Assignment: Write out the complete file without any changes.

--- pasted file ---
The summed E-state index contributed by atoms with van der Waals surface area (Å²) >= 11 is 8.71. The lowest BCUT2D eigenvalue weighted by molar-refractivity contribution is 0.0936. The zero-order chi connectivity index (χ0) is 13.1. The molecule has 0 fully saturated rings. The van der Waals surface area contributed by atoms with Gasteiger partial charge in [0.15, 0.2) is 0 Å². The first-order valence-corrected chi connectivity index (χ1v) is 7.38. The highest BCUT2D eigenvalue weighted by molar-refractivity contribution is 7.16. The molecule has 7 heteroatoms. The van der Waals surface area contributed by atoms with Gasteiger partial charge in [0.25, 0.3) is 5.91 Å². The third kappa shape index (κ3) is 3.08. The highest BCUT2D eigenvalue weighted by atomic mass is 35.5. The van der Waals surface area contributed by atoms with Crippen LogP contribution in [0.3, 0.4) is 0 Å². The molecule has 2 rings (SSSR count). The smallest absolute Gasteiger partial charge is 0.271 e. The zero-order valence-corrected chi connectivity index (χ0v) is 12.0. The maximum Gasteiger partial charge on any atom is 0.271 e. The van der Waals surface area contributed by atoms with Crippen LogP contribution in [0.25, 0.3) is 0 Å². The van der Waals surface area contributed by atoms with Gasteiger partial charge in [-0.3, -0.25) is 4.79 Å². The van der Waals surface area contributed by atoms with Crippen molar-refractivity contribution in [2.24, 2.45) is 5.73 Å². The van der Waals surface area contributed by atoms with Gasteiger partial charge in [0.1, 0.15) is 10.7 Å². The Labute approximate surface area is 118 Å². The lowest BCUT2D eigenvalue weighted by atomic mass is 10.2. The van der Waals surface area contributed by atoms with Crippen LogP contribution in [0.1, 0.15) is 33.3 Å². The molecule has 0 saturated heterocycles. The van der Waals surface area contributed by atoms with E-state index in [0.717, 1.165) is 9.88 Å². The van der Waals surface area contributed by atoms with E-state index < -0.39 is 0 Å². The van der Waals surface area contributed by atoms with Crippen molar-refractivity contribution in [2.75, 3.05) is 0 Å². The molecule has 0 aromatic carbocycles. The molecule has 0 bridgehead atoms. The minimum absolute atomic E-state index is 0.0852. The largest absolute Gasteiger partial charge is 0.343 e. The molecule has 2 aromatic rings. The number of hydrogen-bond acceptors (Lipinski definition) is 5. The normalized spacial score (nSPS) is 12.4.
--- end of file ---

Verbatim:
The summed E-state index contributed by atoms with van der Waals surface area (Å²) >= 11 is 8.71. The lowest BCUT2D eigenvalue weighted by molar-refractivity contribution is 0.0936. The zero-order chi connectivity index (χ0) is 13.1. The molecule has 0 fully saturated rings. The van der Waals surface area contributed by atoms with Gasteiger partial charge in [0.15, 0.2) is 0 Å². The first-order valence-corrected chi connectivity index (χ1v) is 7.38. The highest BCUT2D eigenvalue weighted by molar-refractivity contribution is 7.16. The molecule has 7 heteroatoms. The van der Waals surface area contributed by atoms with Gasteiger partial charge in [0.25, 0.3) is 5.91 Å². The third kappa shape index (κ3) is 3.08. The highest BCUT2D eigenvalue weighted by atomic mass is 35.5. The van der Waals surface area contributed by atoms with Crippen LogP contribution in [0.3, 0.4) is 0 Å². The molecule has 2 rings (SSSR count). The smallest absolute Gasteiger partial charge is 0.271 e. The zero-order valence-corrected chi connectivity index (χ0v) is 12.0. The maximum Gasteiger partial charge on any atom is 0.271 e. The van der Waals surface area contributed by atoms with Crippen LogP contribution in [0.25, 0.3) is 0 Å². The van der Waals surface area contributed by atoms with Gasteiger partial charge in [-0.3, -0.25) is 4.79 Å². The van der Waals surface area contributed by atoms with Crippen molar-refractivity contribution in [2.24, 2.45) is 5.73 Å². The van der Waals surface area contributed by atoms with Gasteiger partial charge in [0.1, 0.15) is 10.7 Å². The Labute approximate surface area is 118 Å². The lowest BCUT2D eigenvalue weighted by atomic mass is 10.2. The van der Waals surface area contributed by atoms with Crippen LogP contribution in [0.1, 0.15) is 33.3 Å². The molecule has 0 saturated heterocycles. The van der Waals surface area contributed by atoms with E-state index in [0.717, 1.165) is 9.88 Å². The van der Waals surface area contributed by atoms with E-state index < -0.39 is 0 Å². The van der Waals surface area contributed by atoms with Crippen molar-refractivity contribution in [2.75, 3.05) is 0 Å². The molecule has 0 aromatic carbocycles. The molecule has 0 bridgehead atoms. The minimum absolute atomic E-state index is 0.0852. The largest absolute Gasteiger partial charge is 0.343 e. The molecule has 2 aromatic rings. The number of hydrogen-bond acceptors (Lipinski definition) is 5. The normalized spacial score (nSPS) is 12.4.